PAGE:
> that protocols such as (R,M)STP would have some timings in them and
    > propagation throughout a network brings its diameter and time together
    > then. Is it just that? Assuming one would not run STP --for whatever
    > reason-- could a bridge diameter be larger than 7 then?
    >
    > I'd appreciate if someone would share their insight on bridge diamter and
    > its 802.1D limit with me.


    You can pull up Rich Seifert's posts on this matter. Groups.google.com


    --

    hsb

    "Somehow I imagined this experience would be more rewarding" Calvin
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  3. Archived from groups: comp.dcom.lans.ethernet (More info?)

    On Sat, 12 Jun 2004 03:33:30 GMT, Hansang Bae wrote:

    >You can pull up Rich Seifert's posts on this matter. Groups.google.com

    Thanks, have done so meanwhile.
    http://groups.google.com/groups?num=50&hl=de&lr=&ie=UTF-8&q=%22rich+seifert%22+bridge+diameter+group%3Acomp.dcom.lans.ethernet&btnG=Suche
    The sources seem to be rather old but probably still applicable. If no-one
    else has more/other insight, I'll assume that 7 is a rather useful and
    strongly recommended value but no dogma. So one might experience probs
    when exceeding 7 but it could be supposed to work in general, or with some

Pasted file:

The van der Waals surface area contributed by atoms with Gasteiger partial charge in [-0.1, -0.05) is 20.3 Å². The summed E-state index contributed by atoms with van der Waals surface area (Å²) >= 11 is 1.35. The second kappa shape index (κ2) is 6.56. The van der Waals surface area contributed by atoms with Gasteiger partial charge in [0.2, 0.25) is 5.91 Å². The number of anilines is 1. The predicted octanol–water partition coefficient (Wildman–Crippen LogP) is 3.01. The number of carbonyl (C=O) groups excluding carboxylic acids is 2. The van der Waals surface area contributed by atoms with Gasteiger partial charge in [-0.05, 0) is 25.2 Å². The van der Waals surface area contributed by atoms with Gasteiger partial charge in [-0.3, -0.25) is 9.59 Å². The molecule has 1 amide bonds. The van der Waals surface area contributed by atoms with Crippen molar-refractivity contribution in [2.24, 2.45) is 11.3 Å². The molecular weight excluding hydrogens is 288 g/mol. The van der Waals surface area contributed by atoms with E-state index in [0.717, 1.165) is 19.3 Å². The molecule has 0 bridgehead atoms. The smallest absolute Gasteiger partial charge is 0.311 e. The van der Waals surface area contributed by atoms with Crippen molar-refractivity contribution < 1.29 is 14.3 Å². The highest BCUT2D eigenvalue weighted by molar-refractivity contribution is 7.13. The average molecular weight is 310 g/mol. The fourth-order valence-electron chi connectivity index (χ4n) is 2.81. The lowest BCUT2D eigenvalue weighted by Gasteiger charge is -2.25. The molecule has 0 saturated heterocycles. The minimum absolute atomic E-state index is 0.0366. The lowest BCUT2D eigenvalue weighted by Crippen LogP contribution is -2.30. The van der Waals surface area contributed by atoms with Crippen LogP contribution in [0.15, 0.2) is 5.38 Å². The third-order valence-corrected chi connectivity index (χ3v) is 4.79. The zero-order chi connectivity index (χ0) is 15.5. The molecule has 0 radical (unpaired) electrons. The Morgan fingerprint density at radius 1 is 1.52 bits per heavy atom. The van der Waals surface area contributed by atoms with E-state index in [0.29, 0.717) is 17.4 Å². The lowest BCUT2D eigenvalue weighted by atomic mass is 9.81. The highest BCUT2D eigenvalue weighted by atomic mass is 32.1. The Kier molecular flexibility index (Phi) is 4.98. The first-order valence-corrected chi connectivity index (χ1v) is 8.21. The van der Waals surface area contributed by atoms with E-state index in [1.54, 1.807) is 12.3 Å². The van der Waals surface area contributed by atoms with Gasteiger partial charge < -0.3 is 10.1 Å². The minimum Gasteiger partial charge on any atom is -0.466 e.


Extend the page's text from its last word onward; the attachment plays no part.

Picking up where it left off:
timing tweaks (e.g., for STP).

    That'd be correct?

    Thanks,
    /Tom.

    --
    Thomas Bahls | "Wege entstehen dadurch, daß man sie geht."
    Greifswald, Germany | -- Franz Kafka

    ICQ #119230485 +++ PGP Key 0x6E70B6AE +++ http://solitaryhiker.net/
  4. Archived from groups: comp.dcom.lans.ethernet (More info?)

    Hej Peter,

    On Fri, 11 Jun 2004 22:51:53 +0000 (UTC), in comp.dcom.lans.ethernet you
    wrote:

    >Ask yourself how many machines you want in a flat network, where any
    >one of them might start spewing broadcasts and bring the other ones down,
    >where everyone may grab an ip-address thus blocking the "rightful user"
    >of that ip. Ask yourself if you like the idea of running without STP
    >risking everything if a loop is (accidently) created somewhere.
    [...]
    >Route where possible, bridge when it does not matter.

    Wise words, without a doubt. What I am asked to think about is nothing
    like an "enterprise Ethernet" network so the former point will be somewhat
    less severe, /me thinks. Worthwhile considering, anyway. ;-) So thanks for
    commenting.


    Tack och ha det bra!
    /Tom

    --
    Thomas Bahls | "Wege entstehen dadurch, daß man sie geht."
    Greifswald, Germany | -- Franz Kafka

    ICQ #119230485 +++ PGP Key 0x6E70B6AE +++ http://solitaryhiker.net/
  5. Archived from groups: comp.dcom.lans.ethernet (More info?)